No more 9XL Sweatshirts for you buddy!
“Goldmann’s is closing,” he said from Milwaukee.
“No fucking way!” I replied from Santa Fe. “I leave Milwaukee for a few months and look what the hell happens.”
Goldmann’s was a titan of old-fashioned department stores and its lunch counter was our Saturday morning respite. After a bedraggled night of drinking, carousing and general rabble-rousing, we would gather still reeking of smoke to make the pilgrimage.
Oftentimes it was difficult to wake up and get in the car, but it was always worth it.
Goldmann’s was the reward, the rebirth needed after a night out. Brock, Bleidorn and I would saddle up to the U-shaped counters and watch as hair-netted waitresses brought out the daily special. We would look over the menu that we had already memorized and ask if the 100% Angus burger came with pickles. We would wonder whether the deserts in the glass case were edible.
Tap water occupied plastic tumblers placed before us on the Formica countertop as old women, black women, abnormally tall women would ask what we needed. All I needed was a BLT; all I wanted was a chocolate malt dripping down the side of the glass after a sloppy pour; I don’t need nothing else but those crinkle-cut God-damned cafeteria fries dripping grease and peppered with salt…
How can this be happening Milwaukee? How can you do this to me?
I can’t remember when we began visiting Goldmann’s after rock concerts and late nights on the town, but each lunch was followed with a visit to the candy counter. The candy jerk putting a half-pound of pink wintergreen mints in a brown paper bag crisply folded at the top.
As we wandered the store I would gorge myself on the powdery mints reeking of bismuth and then wonder why the hell I bought a half-pound that would sit in its paper bag, leftovers on the shelf by my door wondering why I had brought it to my home.
We would invariably wander over to the clothing department and marvel at 9XL sweatshirts unzipping them and trying to figure out what it would mean to be that large.
I remember one day in particular as we stood on the second floor and watched as a mother methodically made her way through a pile of jersey shorts looking for just the right size for her corn-fed son.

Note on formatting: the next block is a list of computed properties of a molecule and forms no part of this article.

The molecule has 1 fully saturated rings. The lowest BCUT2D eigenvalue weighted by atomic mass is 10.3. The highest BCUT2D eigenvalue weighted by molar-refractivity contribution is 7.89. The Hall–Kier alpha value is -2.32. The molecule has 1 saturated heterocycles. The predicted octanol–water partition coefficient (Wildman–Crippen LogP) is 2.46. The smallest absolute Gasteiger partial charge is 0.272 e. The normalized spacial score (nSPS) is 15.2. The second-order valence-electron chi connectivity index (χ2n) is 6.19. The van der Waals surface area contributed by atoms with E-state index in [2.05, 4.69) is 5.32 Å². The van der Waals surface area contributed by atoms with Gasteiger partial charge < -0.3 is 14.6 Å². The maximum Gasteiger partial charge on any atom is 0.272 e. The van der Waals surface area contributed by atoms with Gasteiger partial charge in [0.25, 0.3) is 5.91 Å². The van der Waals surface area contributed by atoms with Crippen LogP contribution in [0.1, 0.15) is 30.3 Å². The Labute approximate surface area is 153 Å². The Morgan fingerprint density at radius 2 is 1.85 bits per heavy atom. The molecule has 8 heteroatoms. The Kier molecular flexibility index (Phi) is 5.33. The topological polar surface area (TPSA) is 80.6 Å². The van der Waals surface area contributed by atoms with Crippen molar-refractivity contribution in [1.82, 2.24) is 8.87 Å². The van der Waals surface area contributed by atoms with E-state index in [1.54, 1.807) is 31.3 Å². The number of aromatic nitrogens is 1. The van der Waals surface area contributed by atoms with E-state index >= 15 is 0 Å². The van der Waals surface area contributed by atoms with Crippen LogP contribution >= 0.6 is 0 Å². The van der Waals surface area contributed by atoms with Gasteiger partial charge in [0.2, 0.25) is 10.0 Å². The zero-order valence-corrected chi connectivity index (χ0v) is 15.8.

She grabbed the shorts by the waistband and held them at arm’s length stretching to her full span before putting one pair down and grabbing another. Occasionally she would enlist the help of another son to pull the waistband. So completely involved in her work, we were hypnotized by the sight, unable to move away. Where will this woman shop for her husky boy now that Goldmann’s is slated for closure?
And we watched it happen from the lighting department filled with NASCAR lamps, touch lamps and lamps that could only occupy a different era. It was in this lighting department where I found the most special lamp commemorating my first home. Where will I ever find a lamp that so perfectly inadvertently mimics the shape of the female reproductive system, complete with pinecone ovaries and delicate shrubby fallopian tubes? Well I found it at Goldmann’s and will likely never find it again.
After thoroughly visiting every nook and cranny we’d visited before we would usually find it necessary to pick up some underwear or socks or maybe a new handkerchief. Or maybe I really needed that CD of Pope John Paul II saying the rosary in Spanish. Or I could really use those orange Dickies work pants. And, hey, check this out… blue ostritch-skin boots!
I think I know what happened.
Goldmann’s is too good to be true anymore.
The deals were never that great and even though I’ve always been enamored with the store, I never left with much more than a few pair of boxers, some railroad socks, and maybe gut rot. It was almost more of an anthropological study for me to visit the hallowed aisles crowded with mysterious products from a bygone era. What are snuggies? Special on mumus? You get special socks when you have diabetes?
I was relieved to see that Goldmann’s won’t close its doors until October.
Bleidorn will be getting married in late July and I won’t be able to make it home for his bachelor party. When we talked on the phone and I let him in on the news that I wouldn’t be able to make the party, the first thing that came out – before I’d even heard about the Goldmann’s closing – was how a visit to Goldmann’s was in order. And now, after hearing this sad news, now more than ever, I need to go to Goldmann’s
I love you Goldmann’s. I love you like I’ve never loved a store before.
The full bitch of a story is here!!!!